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Wingshooting from Theory to Field

Before you learn how to drop more birds in the field, it helps to understand the theory behind a relatively unexplored method on how to do it.


Part I: Theory In Practice
Culturally, there are not as many bird hunters in this country anymore as big-game hunters, and flying targets—especially feathery, unpredictable ones—are simply tougher to hit than stationary targets. Americans tend to have a rifleman’s rigid mentality when shooting guns. Most tend to shoulder a shotgun, nestle into its stock, close one eye to aim at the target then swing the barrel while guessing when they should pull the trigger. Because the target didn’t have the courtesy to pause as the shooter prepared to line up everything perfectly, it is usually missed.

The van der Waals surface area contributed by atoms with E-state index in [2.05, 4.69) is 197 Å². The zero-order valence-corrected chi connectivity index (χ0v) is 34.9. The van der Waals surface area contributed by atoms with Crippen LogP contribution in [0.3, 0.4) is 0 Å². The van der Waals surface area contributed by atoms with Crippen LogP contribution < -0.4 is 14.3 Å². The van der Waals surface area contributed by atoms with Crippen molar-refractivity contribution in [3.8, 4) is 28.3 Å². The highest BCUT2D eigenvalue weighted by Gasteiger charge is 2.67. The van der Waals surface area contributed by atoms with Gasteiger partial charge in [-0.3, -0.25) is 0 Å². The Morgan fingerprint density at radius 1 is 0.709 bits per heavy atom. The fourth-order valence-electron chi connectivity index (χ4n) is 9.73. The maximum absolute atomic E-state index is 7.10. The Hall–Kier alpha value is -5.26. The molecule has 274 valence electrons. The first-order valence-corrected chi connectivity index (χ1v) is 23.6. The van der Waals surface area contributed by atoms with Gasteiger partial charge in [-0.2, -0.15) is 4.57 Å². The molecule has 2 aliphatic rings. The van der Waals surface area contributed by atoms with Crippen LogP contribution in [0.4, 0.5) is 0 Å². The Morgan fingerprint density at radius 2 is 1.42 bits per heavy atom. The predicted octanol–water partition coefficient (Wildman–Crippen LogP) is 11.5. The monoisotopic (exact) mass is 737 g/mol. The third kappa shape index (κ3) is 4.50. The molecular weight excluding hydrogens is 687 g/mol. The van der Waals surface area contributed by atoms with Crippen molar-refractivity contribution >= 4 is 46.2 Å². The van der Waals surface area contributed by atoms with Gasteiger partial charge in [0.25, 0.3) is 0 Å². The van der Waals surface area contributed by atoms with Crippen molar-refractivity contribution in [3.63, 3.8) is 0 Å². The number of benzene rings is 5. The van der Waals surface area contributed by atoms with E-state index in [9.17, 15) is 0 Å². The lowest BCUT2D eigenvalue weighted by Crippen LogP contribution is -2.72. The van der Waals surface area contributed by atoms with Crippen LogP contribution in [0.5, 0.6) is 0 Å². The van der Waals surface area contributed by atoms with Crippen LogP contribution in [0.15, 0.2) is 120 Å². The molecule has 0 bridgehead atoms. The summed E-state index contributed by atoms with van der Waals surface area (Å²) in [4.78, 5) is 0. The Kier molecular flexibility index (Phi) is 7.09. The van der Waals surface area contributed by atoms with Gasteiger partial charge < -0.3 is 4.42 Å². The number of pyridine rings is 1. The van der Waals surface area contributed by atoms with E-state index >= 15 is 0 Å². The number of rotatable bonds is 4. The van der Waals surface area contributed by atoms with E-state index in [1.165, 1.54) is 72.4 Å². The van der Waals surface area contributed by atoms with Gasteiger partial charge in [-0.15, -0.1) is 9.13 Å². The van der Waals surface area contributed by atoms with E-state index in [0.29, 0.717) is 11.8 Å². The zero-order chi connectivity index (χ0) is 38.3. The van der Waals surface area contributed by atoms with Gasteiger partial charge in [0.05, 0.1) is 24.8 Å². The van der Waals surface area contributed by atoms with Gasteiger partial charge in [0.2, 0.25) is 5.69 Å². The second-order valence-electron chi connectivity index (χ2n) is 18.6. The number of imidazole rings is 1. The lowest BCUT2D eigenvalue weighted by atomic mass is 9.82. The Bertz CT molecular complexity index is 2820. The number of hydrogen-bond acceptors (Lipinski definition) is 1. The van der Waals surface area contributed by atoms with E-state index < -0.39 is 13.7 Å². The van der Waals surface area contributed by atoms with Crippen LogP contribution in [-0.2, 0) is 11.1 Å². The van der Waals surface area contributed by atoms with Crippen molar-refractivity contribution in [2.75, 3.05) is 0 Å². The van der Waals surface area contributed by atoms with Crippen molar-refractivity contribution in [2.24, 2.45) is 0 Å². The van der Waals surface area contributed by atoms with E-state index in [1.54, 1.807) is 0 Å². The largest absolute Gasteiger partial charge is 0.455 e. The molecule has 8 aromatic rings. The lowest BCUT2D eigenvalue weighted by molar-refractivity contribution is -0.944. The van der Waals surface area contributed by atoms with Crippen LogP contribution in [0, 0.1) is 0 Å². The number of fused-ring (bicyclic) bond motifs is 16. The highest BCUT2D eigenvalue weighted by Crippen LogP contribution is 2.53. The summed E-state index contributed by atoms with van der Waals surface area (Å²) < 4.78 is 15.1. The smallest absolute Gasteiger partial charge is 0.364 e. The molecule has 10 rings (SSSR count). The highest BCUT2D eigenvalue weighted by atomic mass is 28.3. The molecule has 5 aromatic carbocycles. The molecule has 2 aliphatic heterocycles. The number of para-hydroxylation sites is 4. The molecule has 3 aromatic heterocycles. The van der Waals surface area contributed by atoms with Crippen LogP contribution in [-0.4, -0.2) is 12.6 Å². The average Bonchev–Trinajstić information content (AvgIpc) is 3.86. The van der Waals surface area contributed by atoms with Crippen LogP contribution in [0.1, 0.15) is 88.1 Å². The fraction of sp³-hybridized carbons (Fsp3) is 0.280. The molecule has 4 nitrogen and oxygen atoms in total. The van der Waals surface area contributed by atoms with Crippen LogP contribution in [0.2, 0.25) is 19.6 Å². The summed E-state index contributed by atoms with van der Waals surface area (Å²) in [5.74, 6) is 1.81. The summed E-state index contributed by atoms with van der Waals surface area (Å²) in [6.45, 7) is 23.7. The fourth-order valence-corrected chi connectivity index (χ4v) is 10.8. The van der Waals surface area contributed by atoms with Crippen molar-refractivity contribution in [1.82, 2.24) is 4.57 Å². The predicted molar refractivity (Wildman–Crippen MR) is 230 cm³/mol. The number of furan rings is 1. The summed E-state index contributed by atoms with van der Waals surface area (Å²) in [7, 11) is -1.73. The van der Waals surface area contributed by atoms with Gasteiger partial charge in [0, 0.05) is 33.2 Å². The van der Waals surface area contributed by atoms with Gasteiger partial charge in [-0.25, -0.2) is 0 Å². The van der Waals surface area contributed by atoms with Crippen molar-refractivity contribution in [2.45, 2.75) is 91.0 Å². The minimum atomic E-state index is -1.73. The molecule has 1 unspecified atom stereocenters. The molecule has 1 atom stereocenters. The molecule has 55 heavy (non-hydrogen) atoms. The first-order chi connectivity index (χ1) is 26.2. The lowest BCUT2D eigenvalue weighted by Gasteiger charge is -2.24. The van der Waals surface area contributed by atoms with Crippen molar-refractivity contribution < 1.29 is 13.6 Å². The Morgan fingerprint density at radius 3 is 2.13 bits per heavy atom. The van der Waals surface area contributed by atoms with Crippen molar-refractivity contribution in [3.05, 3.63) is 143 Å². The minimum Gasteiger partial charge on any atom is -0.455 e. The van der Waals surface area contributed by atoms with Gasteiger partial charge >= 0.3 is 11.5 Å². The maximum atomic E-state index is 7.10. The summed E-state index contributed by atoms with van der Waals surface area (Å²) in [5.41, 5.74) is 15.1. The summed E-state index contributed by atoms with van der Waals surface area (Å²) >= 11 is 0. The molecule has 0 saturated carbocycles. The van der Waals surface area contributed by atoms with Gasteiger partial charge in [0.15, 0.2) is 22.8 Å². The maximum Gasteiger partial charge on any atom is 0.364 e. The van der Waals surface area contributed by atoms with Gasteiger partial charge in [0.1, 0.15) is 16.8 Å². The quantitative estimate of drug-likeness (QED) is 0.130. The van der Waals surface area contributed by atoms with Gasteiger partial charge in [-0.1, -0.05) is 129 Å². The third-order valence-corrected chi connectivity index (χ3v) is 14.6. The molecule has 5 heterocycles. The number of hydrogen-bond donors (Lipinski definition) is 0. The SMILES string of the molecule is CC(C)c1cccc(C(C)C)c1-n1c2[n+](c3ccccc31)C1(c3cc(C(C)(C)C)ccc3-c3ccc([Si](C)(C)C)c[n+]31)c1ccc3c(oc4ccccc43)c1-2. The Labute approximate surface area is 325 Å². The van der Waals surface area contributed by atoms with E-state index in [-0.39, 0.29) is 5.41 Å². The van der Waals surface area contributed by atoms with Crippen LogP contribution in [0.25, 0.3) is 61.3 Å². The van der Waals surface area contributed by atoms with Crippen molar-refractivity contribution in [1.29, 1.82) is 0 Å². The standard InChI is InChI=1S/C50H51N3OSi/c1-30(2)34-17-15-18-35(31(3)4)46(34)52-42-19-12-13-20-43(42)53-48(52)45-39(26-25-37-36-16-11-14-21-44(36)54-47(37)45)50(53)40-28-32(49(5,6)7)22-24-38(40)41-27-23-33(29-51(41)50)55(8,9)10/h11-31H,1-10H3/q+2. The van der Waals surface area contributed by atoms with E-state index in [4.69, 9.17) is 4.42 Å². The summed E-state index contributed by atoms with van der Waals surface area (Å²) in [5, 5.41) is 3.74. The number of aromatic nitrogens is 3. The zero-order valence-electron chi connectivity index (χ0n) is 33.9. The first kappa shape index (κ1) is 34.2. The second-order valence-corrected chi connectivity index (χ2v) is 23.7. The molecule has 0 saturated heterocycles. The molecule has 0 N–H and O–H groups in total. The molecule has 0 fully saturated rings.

Some shooters learn to lead a predictable skeet target or a passing duck mechanically and become passable shots if the targets remain fairly consistent. Others blame missing on an ill-fitting shotgun, cross-dominant eyes or a porous new choke. Many I’ve met simply grow frustrated, shoot even less and then proclaim, “I’m a rifleman, not a shotgunner.” 

Indeed, on paper it seems impossible to calculate the angle, speed and distance of a flying target fast enough to hit it. Yet, like throwing a football, if you learn to focus your concentration properly, trust your hands and ignore your nagging brain as it begs you to aim, with practice you can become a great wingshot. But before you learn how to drop more birds in the field, it helps to understand the theory behind a relatively unexplored method on how to do it.